Thursday, December 31, 2009


...on Fox

Who will last the longest in making a jackass of him-/herself this year?
And what's the latest from William Hung?



Happy and Blessed 2010 to all our readers! Haven't thought of a resolution yet. Last year's resolution didn't work out the way I was hoping. So, I just might go back to the previous resolution, not to make any New Year's resolutions.

Wednesday, December 30, 2009


Anyone having a hard time buying/receiving that "perfect Christmas gift"?

Well, Fr. Erik got the ultimate gift, made in an attempt to revive the Chia Pet industry...

Saith Fr. Erik:
I will water him and fertilize him… and put him in the sun....and name him Barry! Then at a time of my own choosing, he will go in a dry, dark closet. And I will repeat the process! Muahahahaha!

Now we need the "Pissed Off Chia Obama", for those days he's foaming at the mouth after learning that someone he just bailed out with our tax dollars just allegedly misspent the money.

Now for something even more frightening... the ChiaPelosi:

Chia Kennedy (Patrick, that is) coming soon.

BTW, Where's OUR bail out?

Saturday, December 26, 2009

Et Incarnatus est

God's love is purveyed to each of us in the minutiae of our lives as much as in the major events. Maybe God's brilliance in this is the fact that we are able to survive His Grace more easily. Our minds are perhaps not fully capable in this earthly life, to be able to embrace all his goodness and love without exploding.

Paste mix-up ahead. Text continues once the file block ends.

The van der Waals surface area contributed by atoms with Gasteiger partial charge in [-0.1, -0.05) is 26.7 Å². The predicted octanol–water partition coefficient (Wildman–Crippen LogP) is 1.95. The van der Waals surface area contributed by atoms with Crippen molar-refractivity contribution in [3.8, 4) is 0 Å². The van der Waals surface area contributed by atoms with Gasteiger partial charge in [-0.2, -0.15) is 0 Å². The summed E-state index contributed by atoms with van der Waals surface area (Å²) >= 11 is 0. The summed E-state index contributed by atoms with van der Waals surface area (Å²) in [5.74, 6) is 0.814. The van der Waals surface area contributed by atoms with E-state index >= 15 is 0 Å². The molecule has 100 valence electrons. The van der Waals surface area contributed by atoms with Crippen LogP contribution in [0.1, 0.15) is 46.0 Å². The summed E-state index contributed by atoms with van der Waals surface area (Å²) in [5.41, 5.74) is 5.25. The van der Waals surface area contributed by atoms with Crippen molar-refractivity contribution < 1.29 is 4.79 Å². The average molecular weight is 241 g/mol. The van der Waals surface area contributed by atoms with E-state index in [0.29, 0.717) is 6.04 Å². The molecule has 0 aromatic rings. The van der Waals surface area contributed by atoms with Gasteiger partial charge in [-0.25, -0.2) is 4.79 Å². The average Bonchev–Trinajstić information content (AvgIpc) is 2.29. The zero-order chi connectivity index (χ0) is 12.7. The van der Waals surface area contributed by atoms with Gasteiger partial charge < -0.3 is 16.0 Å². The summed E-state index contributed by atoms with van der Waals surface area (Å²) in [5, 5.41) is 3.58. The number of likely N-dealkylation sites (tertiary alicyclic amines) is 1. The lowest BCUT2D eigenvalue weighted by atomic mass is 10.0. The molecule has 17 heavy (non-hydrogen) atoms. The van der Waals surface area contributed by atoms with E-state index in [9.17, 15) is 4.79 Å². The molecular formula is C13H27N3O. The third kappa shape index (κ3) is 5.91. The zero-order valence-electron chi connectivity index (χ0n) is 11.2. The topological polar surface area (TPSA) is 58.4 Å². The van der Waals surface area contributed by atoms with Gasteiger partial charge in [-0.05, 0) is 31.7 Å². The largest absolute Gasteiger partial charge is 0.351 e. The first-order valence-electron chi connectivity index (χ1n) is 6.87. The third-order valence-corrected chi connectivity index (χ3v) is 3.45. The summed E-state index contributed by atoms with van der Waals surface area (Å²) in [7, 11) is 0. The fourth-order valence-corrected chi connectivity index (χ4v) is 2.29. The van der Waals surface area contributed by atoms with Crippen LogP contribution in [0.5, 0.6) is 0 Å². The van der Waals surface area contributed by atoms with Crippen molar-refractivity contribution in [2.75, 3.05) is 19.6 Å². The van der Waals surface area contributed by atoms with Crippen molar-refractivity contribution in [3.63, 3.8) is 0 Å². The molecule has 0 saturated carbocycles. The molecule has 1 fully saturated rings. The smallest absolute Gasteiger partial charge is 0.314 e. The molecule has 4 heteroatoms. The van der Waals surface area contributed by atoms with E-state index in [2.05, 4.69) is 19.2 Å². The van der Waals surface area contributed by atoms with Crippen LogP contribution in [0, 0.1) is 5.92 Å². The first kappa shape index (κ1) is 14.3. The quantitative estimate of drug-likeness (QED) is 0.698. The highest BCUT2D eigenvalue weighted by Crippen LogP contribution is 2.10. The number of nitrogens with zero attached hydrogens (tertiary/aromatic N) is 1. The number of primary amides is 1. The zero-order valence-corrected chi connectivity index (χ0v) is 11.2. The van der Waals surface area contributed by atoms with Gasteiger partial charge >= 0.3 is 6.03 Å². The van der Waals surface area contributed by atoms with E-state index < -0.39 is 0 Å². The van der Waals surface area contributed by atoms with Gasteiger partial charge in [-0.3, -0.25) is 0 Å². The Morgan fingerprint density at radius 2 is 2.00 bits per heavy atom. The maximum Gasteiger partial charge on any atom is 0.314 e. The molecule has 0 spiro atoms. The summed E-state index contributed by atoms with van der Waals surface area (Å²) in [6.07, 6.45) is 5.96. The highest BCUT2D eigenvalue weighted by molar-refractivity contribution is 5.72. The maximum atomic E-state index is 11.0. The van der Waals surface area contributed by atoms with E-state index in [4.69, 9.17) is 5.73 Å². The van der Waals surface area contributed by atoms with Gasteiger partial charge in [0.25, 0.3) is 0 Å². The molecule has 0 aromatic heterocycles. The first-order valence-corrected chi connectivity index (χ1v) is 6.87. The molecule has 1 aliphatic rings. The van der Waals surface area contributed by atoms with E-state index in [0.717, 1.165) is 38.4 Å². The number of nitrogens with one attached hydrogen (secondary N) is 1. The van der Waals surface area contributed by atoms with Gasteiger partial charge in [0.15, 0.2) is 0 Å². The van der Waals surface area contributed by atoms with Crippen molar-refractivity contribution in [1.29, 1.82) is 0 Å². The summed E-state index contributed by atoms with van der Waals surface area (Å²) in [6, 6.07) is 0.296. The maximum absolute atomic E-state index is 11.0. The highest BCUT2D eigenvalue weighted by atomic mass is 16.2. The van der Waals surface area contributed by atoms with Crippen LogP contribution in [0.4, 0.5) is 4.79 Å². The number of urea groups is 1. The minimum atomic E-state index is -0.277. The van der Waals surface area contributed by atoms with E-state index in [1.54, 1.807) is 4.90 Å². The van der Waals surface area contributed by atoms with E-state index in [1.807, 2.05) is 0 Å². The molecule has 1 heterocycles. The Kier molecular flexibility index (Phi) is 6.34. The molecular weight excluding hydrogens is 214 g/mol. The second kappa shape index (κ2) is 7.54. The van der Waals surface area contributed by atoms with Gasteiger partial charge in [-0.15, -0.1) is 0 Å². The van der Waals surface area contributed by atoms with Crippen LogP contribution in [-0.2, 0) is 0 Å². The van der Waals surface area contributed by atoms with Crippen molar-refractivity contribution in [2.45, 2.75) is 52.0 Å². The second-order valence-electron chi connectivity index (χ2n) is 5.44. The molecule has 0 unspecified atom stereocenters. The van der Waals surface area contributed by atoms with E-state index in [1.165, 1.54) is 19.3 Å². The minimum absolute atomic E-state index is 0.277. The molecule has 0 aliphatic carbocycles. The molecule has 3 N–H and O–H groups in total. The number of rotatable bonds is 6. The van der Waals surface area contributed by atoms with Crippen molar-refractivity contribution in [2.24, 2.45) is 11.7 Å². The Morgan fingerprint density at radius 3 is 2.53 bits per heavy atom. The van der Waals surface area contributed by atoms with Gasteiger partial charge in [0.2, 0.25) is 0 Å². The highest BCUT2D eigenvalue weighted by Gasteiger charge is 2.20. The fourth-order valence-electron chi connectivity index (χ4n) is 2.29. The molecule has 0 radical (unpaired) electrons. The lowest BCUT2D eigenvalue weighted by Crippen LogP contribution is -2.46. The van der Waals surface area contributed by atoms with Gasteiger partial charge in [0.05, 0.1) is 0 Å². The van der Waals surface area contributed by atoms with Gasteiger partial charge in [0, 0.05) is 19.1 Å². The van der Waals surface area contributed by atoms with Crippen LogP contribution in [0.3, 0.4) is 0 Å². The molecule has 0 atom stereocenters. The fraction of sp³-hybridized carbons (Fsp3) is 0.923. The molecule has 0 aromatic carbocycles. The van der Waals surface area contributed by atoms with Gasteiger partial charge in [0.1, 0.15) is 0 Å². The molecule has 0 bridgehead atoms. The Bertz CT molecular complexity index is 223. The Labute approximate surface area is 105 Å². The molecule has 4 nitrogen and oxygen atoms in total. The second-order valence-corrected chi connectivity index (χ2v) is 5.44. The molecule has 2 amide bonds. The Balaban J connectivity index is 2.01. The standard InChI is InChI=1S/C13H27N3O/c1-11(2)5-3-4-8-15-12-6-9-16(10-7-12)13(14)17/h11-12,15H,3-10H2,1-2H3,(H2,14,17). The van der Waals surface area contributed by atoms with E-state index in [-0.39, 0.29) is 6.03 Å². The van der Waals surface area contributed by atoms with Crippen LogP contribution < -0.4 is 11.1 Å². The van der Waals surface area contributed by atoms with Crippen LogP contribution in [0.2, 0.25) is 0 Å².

And perhaps it is thusly (oh, please forgive my use of that dreadful word), that we are always astonished at the birth of a boy, whose birthingplace was made known by the explosion of a star thousands of years before our earthly presence was graced with his.

As we encounter family and friends, and others, I pray that you will have a momentary explosion of thankfulness at the Incarnation of the one who has loved us more than all others combined.

Et incarnatus est.


Thursday, December 24, 2009


I just got a call from my good friend Dave Sylvester this morning, and we're out to see who's doing any of the following selections for any of the Christmas Masses this year:

- Laetentur Caeli (Carlo Carturan)
- Tollite Hostias (Camille Saint-Saens)
- Mass of the Shepherds (Pietro A. Yon) in Latin

Dave's doing all three! Anyone else?

Anyone who wants to hear these great works should visit Sacred Heart Church, Providence Street, West Warwick, RI. Mind you - the Mass is in the Ordinary Form.

(You certainly don't think those brainwashed by NaPalM would be doing these, do you?)

In the meantime, in case I forget tomorrow morning, Merry and Blessed Christmas from our families to your families!

Thursday, December 17, 2009

The Freakingly Stupid and Totally Iggerent Priests and Music teachers

There are, within the life of any given church organist/choirmaster, a finite number of times wherein a priest of low degree may enter into his/her space. Why is it, then, that oftentimes these priests linger in our lives just because of the stupid things they do - or DON'T do.